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The Desert Parliament

Soldiers during the Second World War were determined they would not return to the same Britain they left. So they set up their own parliament.

For six months towards the end of the Second World War, Maadi — a large, dusty British Army base on the outskirts of Cairo — was the unlikely setting for one of the most interesting experiments in military democracy this country has seen.

Morale was low in Maadi by 1943. Troops had already been there for two or three years, they were bored and living in terrible conditions under canvas. Communication with home was poor and, with the war shifting away from Egypt, there was a sense of restlessness.

Hoping to provide some entertainment and distraction, the army set up a club called ‘Music For All’, which hosted concert parties and amateur operatics societies. But according to Samuel Bardell, a British non-commissioned officer stationed at Maadi, there was an appetite for something more substantial. ‘Some sort of solid fare for people to chew on,’ was what the soldiers were looking for, he said, ‘different from the usual beer and skittles or listening to pop music or seeing films’.

The idea for the Cairo Forces Parliament (CFP) evolved from two activities already running at Music For All: an informal debating society called Thinking Aloud, and the local army education corps’ ‘Brains Trust’ — a panel of experts who toured the local camps giving talks. Some troops heard that a South African division based nearby had held a mock parliament and suggested copying the format.

There was huge concern among the troops about what kind of life they would return to once peace was declared. Reports by the army’s ‘Morale Committee’ observed that ‘the nearest thing that the ordinary soldier has to a conscious “war aim” is to make sure that he will have a home and a job and what he regards as a fair deal after the war’.

There was a determination not to repeat the mistakes of the previous generation. ‘Our parents,’ Bardell said, ‘had fought in the First World War and been promised a land “fit for heroes” and got the Great Depression and the slums and finally, the war again’. But there was also excitement about the possibilities of post-war life. The Beveridge Report, published in 1942, had offered a blueprint for a welfare state with the capacity to radically improve ordinary people’s lot, and many soldiers were eager to discuss its proposals.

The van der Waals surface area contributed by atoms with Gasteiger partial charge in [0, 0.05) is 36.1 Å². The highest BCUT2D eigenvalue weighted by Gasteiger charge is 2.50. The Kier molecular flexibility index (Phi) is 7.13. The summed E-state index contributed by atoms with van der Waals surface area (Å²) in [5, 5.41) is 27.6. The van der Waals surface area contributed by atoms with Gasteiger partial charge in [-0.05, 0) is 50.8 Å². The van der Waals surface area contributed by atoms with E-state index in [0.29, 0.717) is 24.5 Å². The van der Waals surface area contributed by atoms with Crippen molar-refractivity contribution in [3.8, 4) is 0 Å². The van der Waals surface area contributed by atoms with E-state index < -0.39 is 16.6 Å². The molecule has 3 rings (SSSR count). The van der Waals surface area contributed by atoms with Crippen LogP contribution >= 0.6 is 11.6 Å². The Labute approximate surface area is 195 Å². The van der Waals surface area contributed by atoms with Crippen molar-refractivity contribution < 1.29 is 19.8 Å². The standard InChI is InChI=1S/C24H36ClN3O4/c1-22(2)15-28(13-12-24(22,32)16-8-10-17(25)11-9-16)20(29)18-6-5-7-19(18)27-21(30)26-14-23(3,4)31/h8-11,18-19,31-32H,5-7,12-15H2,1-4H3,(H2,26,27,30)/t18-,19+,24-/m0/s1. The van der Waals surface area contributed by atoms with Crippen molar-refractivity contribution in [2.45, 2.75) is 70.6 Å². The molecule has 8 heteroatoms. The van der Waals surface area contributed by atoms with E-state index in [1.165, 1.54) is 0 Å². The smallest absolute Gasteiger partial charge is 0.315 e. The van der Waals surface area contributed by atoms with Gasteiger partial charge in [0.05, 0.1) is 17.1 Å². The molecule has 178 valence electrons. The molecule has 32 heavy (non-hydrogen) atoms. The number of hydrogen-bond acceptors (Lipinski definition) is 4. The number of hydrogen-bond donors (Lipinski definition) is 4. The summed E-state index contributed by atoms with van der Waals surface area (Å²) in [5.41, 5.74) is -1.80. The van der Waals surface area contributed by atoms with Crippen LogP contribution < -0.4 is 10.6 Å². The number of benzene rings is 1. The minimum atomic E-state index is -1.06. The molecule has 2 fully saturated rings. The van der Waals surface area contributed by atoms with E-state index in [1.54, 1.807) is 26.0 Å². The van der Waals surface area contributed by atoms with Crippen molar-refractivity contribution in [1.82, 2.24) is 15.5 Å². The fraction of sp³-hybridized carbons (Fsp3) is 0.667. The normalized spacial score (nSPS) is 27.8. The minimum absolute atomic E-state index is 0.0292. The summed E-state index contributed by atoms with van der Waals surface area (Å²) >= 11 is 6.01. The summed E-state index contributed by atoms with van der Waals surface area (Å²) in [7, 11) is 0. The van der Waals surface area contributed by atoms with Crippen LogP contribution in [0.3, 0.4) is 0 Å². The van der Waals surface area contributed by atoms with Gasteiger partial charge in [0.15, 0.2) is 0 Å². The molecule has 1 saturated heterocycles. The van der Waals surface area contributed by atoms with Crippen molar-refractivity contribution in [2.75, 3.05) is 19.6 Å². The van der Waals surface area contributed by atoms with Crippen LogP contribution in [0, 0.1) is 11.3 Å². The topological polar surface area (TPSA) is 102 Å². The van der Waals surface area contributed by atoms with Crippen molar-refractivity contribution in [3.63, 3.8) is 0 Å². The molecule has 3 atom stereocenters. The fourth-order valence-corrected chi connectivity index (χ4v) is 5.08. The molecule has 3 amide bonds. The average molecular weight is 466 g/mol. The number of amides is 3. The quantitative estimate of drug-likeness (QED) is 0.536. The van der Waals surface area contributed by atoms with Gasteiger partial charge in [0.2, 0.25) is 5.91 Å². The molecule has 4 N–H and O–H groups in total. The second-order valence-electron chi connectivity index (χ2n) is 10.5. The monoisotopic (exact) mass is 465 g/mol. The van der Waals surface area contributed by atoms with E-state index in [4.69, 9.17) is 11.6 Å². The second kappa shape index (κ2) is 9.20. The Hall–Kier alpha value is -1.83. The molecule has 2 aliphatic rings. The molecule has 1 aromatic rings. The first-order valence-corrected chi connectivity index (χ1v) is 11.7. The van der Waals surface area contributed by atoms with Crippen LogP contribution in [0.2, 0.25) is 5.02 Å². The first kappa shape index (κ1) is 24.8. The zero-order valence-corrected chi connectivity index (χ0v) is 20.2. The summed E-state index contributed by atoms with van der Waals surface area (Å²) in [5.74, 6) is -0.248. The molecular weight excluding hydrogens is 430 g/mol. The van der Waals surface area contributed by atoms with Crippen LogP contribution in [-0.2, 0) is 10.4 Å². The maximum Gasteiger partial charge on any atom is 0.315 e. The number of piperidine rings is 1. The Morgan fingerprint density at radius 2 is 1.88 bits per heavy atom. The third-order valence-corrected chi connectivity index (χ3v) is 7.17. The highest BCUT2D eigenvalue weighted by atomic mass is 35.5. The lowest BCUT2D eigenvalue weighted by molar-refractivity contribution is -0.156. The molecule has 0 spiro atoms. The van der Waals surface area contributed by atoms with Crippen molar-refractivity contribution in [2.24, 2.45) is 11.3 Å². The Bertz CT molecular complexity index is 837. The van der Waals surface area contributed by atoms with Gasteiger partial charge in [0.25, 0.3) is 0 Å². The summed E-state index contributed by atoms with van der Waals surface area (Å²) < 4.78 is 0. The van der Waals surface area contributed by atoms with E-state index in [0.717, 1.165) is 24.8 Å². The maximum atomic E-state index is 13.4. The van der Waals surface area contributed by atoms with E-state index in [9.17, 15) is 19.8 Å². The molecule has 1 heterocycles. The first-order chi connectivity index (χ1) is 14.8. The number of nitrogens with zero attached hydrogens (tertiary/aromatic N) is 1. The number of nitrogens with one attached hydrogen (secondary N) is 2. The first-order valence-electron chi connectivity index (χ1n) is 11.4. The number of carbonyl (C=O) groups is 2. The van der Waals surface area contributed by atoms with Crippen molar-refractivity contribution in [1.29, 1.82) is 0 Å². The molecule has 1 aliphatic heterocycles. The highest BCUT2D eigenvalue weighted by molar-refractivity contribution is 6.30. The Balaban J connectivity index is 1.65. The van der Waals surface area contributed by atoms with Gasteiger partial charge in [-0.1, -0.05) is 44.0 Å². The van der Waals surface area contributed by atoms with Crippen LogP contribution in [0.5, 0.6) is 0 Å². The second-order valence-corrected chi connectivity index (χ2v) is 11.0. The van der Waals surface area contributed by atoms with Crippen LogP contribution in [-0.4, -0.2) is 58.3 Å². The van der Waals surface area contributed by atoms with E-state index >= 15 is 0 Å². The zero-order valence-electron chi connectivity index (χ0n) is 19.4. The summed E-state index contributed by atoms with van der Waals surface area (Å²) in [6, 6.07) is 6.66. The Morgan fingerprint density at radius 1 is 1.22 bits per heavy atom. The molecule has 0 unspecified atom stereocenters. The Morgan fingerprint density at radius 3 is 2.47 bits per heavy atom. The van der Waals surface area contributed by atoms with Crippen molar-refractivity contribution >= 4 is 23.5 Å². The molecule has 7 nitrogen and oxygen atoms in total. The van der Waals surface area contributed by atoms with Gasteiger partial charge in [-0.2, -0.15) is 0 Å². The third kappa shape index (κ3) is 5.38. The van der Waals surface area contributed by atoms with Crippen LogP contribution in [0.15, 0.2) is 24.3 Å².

At first the idea of a mock parliament was officially supported by the Army Bureau of Current Affairs (ABCA), which saw its potential as a safety valve, a useful way for troops to blow off steam while improving morale by focusing on post-war reconstruction. This might seem surprising, given the hierarchical, authoritarian nature of the army but, in fact, there was a clear precedent — the seventeenth century ‘Putney Debates’ of the New Model Army, which Bardell believed had a direct influence:

‘A lot of us were imbued with the idea of a Cromwellian army — that the army knows what it fights for and loves what it knows — a thinking army is a much better instrument to defeat fascism’.

But while ABCA believed debate should be encouraged, it was important that the army would retain control of all discussions. An early ABCA report stated that: ‘The officer . . . must never relax nor abdicate his leadership of the discussion.’ A ‘Forces Parliament’ would allow troops more freedom than the army was generally comfortable with, and not everyone was convinced. The officer in charge of army education, Brigadier Chrystal, was known to be lukewarm on the idea. Nevertheless, the first meeting was held 1 December 1943, in an old cinema at Music For All.

According to Bardell, who became the CFP’s secretary, it was run ‘along pukka parliamentary lines’. There was a speaker who was ‘versed in all the rules and regulations’, and at each meeting a bill would be debated and voted on. Anyone who attended was considered an MP and could vote on the bill. Around 150 troops turned up to the first meeting.